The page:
According to the International Journal of Cosmetic Science, cases of adult acne are increasing—so much so that in 2004, the journal called post-adolescent acne an epidemic. 
How bad is it? Once considered a teen rite of passage, alongside unbridled angst and prom, acne now affects 25% of adult men and 50% of adult women at some point after the age of 25. [1,2]
Adding insult to injury, if you suffer from adult acne on your face, there’s a 33% chance that you’ll also experience clogged pores on your back and neck—no-so-cutely coined “backne.”
For some, adult acne might mean a few pimples along the jawline. But, for others, the struggle can turn cystic, lasting into their thirties, forties, and beyond. The problem isn’t superficial, either. Adult acne can lead to depression and social anxiety in the same way that it can for teens. 
What is Acne, Anyway?
Our skin is covered in hundreds of thousands of tiny hair follicles, commonly called pores. These follicles also produce sebum, otherwise known as oil.
Most frequently seen on the face, back, neck, and chest, sometimes follicles will produce too many cells. This creates a blockage that traps sebum inside the pore. When sebum is trapped, bacteria begin to grow, causing acne.
According to Acne.org, acne isn’t as simple as plain ol’ pimples, and instead, can be broken down into different categories depending on what’s going on inside your pores: 
- Non-Inflammatory Acne: When a pore becomes plugged, it’s called a micro-comedone. These can spontaneously heal, or turn into either what’s called a whitehead or a blackhead. Both are non-inflamed skin blemishes. The only difference is that blackheads occur when the plugged pore remains slightly open on the surface, allowing the skin’s melanin to oxidize, which causes their darker color.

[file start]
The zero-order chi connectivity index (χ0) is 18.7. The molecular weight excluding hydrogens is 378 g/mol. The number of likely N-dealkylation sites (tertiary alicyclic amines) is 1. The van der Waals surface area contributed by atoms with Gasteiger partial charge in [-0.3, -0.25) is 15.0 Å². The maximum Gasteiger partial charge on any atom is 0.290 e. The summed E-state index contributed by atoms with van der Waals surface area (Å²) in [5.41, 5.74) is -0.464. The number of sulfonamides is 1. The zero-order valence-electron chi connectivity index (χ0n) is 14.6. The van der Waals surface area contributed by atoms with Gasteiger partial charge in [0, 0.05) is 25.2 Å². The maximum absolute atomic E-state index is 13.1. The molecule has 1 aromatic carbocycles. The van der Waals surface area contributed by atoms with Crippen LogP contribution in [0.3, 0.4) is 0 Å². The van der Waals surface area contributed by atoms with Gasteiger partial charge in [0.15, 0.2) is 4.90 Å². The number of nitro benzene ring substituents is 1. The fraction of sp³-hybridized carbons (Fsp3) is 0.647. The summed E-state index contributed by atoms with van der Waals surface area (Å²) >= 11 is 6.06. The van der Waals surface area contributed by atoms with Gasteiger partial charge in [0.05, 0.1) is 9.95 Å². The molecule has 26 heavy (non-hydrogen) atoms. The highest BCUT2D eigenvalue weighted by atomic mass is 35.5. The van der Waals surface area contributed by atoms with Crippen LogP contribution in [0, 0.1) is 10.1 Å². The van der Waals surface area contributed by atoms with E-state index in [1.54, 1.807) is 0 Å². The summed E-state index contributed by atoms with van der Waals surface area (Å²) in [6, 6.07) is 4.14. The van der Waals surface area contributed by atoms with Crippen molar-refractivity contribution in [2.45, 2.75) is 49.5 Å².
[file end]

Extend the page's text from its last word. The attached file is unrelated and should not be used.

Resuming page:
- Inflammatory acne: If a non-inflamed pore can’t release its contents to the surface, something’s gotta give. Most often, that’s the pore’s wall. This can be caused by the natural buildup of pressure alone, but is almost guaranteed if you squeeze or pick at your skin. A ruptured pore will become inflamed and may even engulf neighboring follicles, causing temporary redness and permanent scarring.
For most adults experiencing acne the problem stops at pimples, technically called papules and pustules. However, inflammatory acne can grow into lesions, called cysts, that are incredibly painful and last for weeks or even months.
Adult Acne vs. Adult Onset Acne
All acne might be due to extra cells clogging up those follicles, but what causes some people to experience it only in their teens, while others will be surprised by their first outbreak of pimples after they turn 30?
It’s difficult to pin down a single cause for clogged pores. However, before attempting to determine what’s behind any specific case of acne in adults, dermatologists first determine whether it’s considered adult acne or adult onset acne:
- Men more frequently experience what’s called adult acne—a stubborn case of acne that’s held on past adolescence.
- Due to the hormonal fluctuations that come with menstruation, women are more likely to experience adult onset acne. This is acne that occurs on skin that was previously unblemished. Men can experience adult onset acne as well, but the affliction is more often linked to prolonged skin irritation or a pore-clogging facial product.
Understanding the difference is important, because those experiencing adult onset acne should first look at what might have changed, be it hormonal fluctuations or skin care products, before attempting topical treatments.
What Can Cause Adult Onset Acne?
Some experts claim that the nearly 200% increase in cases of adult acne can be boiled down to diet and stress.  Others link adult acne to genetic predispositions and fluctuating hormones.
Here’s an explanation of factors dermatologists consider the most suspect causes of adult acne: